HB814 HD1: 30-year-ownership requirement undermines zoning reform

The following testimony was submitted by the Grassroot Institute of Hawaii for consideration by the House Committee on Finance on Feb. 24, 2023.

February 24, 2023
10 a.m.
Conference Room 308
Via Videoconference

To: House Committee on Finance
       Rep. Kyle T. Yamashita, Chair
       Rep. Lisa Kitagawa, Vice Chair

From: Grassroot Institute of Hawaii
           Ted Kefalas, Director of Strategic Campaigns


Comments Only

Dear Chair and Committee Members:

The Grassroot Institute of Hawaii would like to offer its comments on HB814 HD1, which would require counties to adopt ordinances allowing religious institutions, educational institutions and medical institutions to build housing units on their own land for purchase in fee simple or for use by the institutions, their employees, or their contractors, regardless of current zoning restrictions.

We commend the Legislature for considering ways to increase Hawaii’s housing supply through zoning reform. It is important to recognize the role that zoning plays in restricting housing growth, and to think creatively about how we can streamline building permissions and approvals for new housing.

This bill proposes one such creative approach. By allowing schools, hospitals and religious institutions to create housing on their own properties, this legislation would simultaneously help them with their recruitment and retention issues by enabling them to more easily provide affordable housing for their employees.

Nonprofit institutions that have been prevented from creating housing for their own staff would be able to offer a convenient on-campus housing benefit, thereby freeing up more housing for local families.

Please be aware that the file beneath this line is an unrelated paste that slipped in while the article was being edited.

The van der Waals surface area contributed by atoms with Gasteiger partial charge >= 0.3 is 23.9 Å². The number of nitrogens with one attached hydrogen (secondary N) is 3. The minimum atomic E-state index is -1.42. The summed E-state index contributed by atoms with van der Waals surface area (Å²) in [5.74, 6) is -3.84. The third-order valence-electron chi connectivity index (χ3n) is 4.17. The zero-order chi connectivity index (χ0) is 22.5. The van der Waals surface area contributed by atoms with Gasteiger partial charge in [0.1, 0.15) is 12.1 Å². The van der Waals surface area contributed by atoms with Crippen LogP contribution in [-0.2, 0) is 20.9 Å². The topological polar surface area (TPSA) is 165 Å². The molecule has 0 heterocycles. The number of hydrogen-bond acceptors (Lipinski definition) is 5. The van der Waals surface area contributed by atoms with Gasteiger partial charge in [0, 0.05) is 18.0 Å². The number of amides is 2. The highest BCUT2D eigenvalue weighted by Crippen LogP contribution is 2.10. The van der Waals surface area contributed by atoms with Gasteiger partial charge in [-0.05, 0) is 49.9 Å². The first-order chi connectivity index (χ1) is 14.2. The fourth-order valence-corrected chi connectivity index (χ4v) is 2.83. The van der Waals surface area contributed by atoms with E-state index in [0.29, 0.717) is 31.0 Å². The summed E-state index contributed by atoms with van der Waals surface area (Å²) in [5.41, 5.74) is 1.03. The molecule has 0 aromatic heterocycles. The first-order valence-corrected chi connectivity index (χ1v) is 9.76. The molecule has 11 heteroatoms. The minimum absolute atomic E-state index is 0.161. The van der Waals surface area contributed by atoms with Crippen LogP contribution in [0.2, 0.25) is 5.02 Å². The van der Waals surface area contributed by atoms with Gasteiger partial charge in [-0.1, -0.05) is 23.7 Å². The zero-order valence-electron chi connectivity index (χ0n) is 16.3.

By limiting the acreage and use of the housing, this bill should ease any concerns  that the institutions would take advantage of the by-right housing initiative to create large developments.

In addition, there is no need to fear that the inclusion of residential properties next to these institutions would cause any health or safety concerns, nor would it disturb the intent of any county or municipal plans.

In fact, mixed-use zoning, such as allowing residential construction in commercial zones, is a popular tool for encouraging the growth of housing without requiring large-scale development.

For more information on the ways that zoning can throttle the growth of housing, please refer to the zoning reform toolkit, “How to Build Affordable, Thriving Neighborhoods,” produced by the State Policy Network, which explores different ways to grow housing and improve affordability by reforming state and local zoning restrictions. If you would like us to provide you a copy of that report, please let me know.

We are pleased that HB814 embraces two principles in the zoning toolkit:

>> It allows for creative options aimed at solving serious social problems related to housing — especially as housing from such institutions will likely be aimed at better serving local communities or helping those with the greatest need.

>> It reduces the bureaucratic burden involved in building such housing by allowing those institutions to construct that housing regardless of local zoning laws.

We do have one concern about the bill in its current form. Since we testified on it earlier, it has been amended to require the institutions to own housing units for 30 years before offering them for sale.

The intent of this amendment is to prevent organizations from profiting off of the construction of housing, but we fear that this addition would frustrate the goal of the bill as a whole.

It must be stressed that the organizations given this right are nonprofits using their own land, and that their ability to profit in a general sense is thereby constrained. In addition, even if the organizations providing housing via this bill were to obtain some financial benefit from doing so, that should not be seen as a negative, if the outcome is to create more affordable housing for Hawaii residents.

If enacted with the 30-year sale constraint, this bill would create an unnecessary barrier that could discourage nonprofit organizations from building these units, possibly forcing them into a landlord relationship that they are unable or unwilling to maintain.

Nonetheless, the general intent of this bill is a good one. By allowing religious, medical and educational institutions to build affordable housing on their own lands, regardless of existing zoning restrictions, this bill would take a positive step toward addressing the state housing shortage.

Thank you for the opportunity to submit our comments.


Ted Kefalas
Director of Strategic Campaigns, Grassroot Institute of Hawaii


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